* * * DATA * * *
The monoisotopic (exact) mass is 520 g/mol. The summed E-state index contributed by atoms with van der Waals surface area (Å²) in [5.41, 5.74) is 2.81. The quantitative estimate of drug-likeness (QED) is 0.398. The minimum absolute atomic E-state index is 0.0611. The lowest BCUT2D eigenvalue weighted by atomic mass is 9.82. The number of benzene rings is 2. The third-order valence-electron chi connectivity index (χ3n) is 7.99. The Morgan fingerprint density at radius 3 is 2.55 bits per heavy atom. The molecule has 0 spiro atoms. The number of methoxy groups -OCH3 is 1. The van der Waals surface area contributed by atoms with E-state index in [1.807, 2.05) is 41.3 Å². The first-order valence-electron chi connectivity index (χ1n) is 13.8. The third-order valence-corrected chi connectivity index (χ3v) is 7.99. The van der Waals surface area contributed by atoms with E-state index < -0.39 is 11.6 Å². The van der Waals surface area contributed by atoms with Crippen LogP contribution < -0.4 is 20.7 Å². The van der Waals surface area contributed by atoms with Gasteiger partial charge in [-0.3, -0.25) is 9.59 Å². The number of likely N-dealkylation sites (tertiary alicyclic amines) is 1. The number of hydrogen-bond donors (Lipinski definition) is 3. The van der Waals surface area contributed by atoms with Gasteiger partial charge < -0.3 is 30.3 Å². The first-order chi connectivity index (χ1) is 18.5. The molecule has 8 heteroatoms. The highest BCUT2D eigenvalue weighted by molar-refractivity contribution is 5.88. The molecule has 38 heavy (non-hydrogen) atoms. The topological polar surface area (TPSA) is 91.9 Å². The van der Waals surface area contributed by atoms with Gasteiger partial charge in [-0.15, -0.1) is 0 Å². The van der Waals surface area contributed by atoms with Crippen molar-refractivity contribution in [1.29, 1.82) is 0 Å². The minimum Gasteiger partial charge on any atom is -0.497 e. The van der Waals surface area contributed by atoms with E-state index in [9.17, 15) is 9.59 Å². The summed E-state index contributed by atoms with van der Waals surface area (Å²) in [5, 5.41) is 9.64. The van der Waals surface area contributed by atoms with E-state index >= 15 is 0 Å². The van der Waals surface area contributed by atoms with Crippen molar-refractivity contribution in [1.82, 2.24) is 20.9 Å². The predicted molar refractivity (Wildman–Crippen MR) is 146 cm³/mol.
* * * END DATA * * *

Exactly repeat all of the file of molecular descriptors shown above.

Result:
The monoisotopic (exact) mass is 520 g/mol. The summed E-state index contributed by atoms with van der Waals surface area (Å²) in [5.41, 5.74) is 2.81. The quantitative estimate of drug-likeness (QED) is 0.398. The minimum absolute atomic E-state index is 0.0611. The lowest BCUT2D eigenvalue weighted by atomic mass is 9.82. The number of benzene rings is 2. The third-order valence-electron chi connectivity index (χ3n) is 7.99. The Morgan fingerprint density at radius 3 is 2.55 bits per heavy atom. The molecule has 0 spiro atoms. The number of methoxy groups -OCH3 is 1. The van der Waals surface area contributed by atoms with E-state index in [1.807, 2.05) is 41.3 Å². The first-order valence-electron chi connectivity index (χ1n) is 13.8. The third-order valence-corrected chi connectivity index (χ3v) is 7.99. The van der Waals surface area contributed by atoms with E-state index < -0.39 is 11.6 Å². The van der Waals surface area contributed by atoms with Crippen LogP contribution < -0.4 is 20.7 Å². The van der Waals surface area contributed by atoms with Gasteiger partial charge in [-0.3, -0.25) is 9.59 Å². The number of likely N-dealkylation sites (tertiary alicyclic amines) is 1. The number of hydrogen-bond donors (Lipinski definition) is 3. The van der Waals surface area contributed by atoms with Gasteiger partial charge < -0.3 is 30.3 Å². The first-order chi connectivity index (χ1) is 18.5. The molecule has 8 heteroatoms. The highest BCUT2D eigenvalue weighted by molar-refractivity contribution is 5.88. The molecule has 38 heavy (non-hydrogen) atoms. The topological polar surface area (TPSA) is 91.9 Å². The van der Waals surface area contributed by atoms with Gasteiger partial charge in [-0.15, -0.1) is 0 Å². The van der Waals surface area contributed by atoms with Crippen molar-refractivity contribution in [1.29, 1.82) is 0 Å². The minimum Gasteiger partial charge on any atom is -0.497 e. The van der Waals surface area contributed by atoms with E-state index in [9.17, 15) is 9.59 Å². The summed E-state index contributed by atoms with van der Waals surface area (Å²) in [5, 5.41) is 9.64. The van der Waals surface area contributed by atoms with E-state index >= 15 is 0 Å². The van der Waals surface area contributed by atoms with Crippen molar-refractivity contribution in [1.82, 2.24) is 20.9 Å². The predicted molar refractivity (Wildman–Crippen MR) is 146 cm³/mol.